Why you should care about Texas legislative session

Why+you+should+care+about+Texas+legislative+session

Adrian Broaddus, Editor-In-Chief

Beginning this week, Texas legislators will return for a special legislative session in an attempt to pass legislation that was not enacted during the regular session. This special session was called for by Governor Greg Abbott, who is keying in on bills regarding abortion laws, state and local control, public education finance reform and the restrictions on bathroom use for transgender Texans.

Most who stay away from politics would skip over this column or stop reading after the first paragraph because they think, “this doesn’t apply to me, why should I care?” Or, they think these actions are entirely out of their control, so they should sit back and wait until laws are passed.

Although it’s easy to be in the passenger seat during this drive of new legislation that may or may not pass, there’s no reason to sleep on these new actions. In fact, in our border town, most of these bills can greatly affect our livelihood and local laws would be affected. So, it’s actually very important to keep up to speed on these legislative issues.

In fact, what this special session can show the Texas public is the widening separation between state government and local government. Almost half of Abbott’s legislative session derives from proposals to better control local government spending and guidelines. Some journalists throughout Texas, who are extensively covering this session, are using words like “harsh” and “crack down” to describe Abbott’s agenda toward local municipalities. From harsher punishments in driving laws to permits being granted or denied at the state level, Abbott is calling for more state control over counties in Texas. Nonetheless, it is fueling a growing tension between local rule and the state government.

Something that many Texans are advocating for is the proposed bill that will allocate millions in bonuses to teachers, increased funding for education employees’ health plan once retired and better budgeting of money at the school district levels. While it sounds like the bill will directly give money to teachers, the state lottery money that will be allocated toward this bill will be given to school districts. This is very important to anyone working in education because it could directly affect teachers’ paychecks.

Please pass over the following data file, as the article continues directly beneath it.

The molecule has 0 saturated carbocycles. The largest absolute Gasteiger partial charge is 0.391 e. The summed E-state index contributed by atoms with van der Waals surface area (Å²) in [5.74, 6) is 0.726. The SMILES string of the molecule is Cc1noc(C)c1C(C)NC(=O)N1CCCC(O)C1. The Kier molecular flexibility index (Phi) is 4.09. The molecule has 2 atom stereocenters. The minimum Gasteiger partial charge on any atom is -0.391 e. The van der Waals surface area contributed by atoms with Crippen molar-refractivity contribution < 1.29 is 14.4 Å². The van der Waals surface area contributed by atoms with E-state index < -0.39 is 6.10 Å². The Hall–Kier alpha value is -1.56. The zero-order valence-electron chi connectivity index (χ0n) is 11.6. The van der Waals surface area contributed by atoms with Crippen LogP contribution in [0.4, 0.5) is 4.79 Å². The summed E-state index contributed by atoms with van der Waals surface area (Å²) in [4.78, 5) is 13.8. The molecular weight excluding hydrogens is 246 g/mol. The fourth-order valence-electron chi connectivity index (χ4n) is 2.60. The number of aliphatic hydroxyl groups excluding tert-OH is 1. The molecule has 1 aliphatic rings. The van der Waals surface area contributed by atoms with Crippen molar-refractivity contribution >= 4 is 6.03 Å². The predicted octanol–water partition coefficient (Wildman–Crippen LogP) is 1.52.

Then we get into the most controversial topics on the agenda— Senate Bill 8 and Senate Bill 6.

While the state of Texas already has abortion laws in place, three separate measures, including SB8, relating to abortion are set to come up in efforts to place more restrictions on the procedure. Senate Bill 8 bans partial-birth abortions and restricts fetal tissue donations. Abbott is entirely for this bill and has even expressed how he wants to stop allocating taxes to abortion providers. This includes the defunding of Planned Parenthood clinics that provide health screenings for women, test individuals for HIV/AIDS and give accessibility to birth control.

Also on the controversial side, SB 6 has brought up a lot of controversy, not only on the state level, but also on the national level. SB 6, or “the bathroom bill,” will regulate public restroom use for transgender individuals. The bill will require those individuals to use the bathroom that corresponds with their biological sex and not their gender identity.

Instead of getting into the debate on abortion and whether taxpayers should have to pay for these clinics, or the debate on whether transgender individuals should be allowed to use the bathroom of their choice, the most fundamental point to make about this is the fact that this bill is on the table, and if you live in Texas, you should care.

Contrary to popular belief, these bills do not just affect the state level, but can affect anybody who lives in Texas and who is also trying to have a national influence.

One who depends on birth control may have less accessibility to buy birth control due to SB 8’s restrictions. One who is a transgender individual will have to resort to using a bathroom of their biological sex instead of going to the restroom of their choice, which could greatly affect the mental health or overall well being of a transgender individual who is at UTEP. These are all issues that hit home, and even can affect us at a campus level.

This is the time to stop and think, ‘how will this affect us on campus?’ So get out, start a protest, advocate for one or the other—the bottom line is, simply care about your state’s political standing.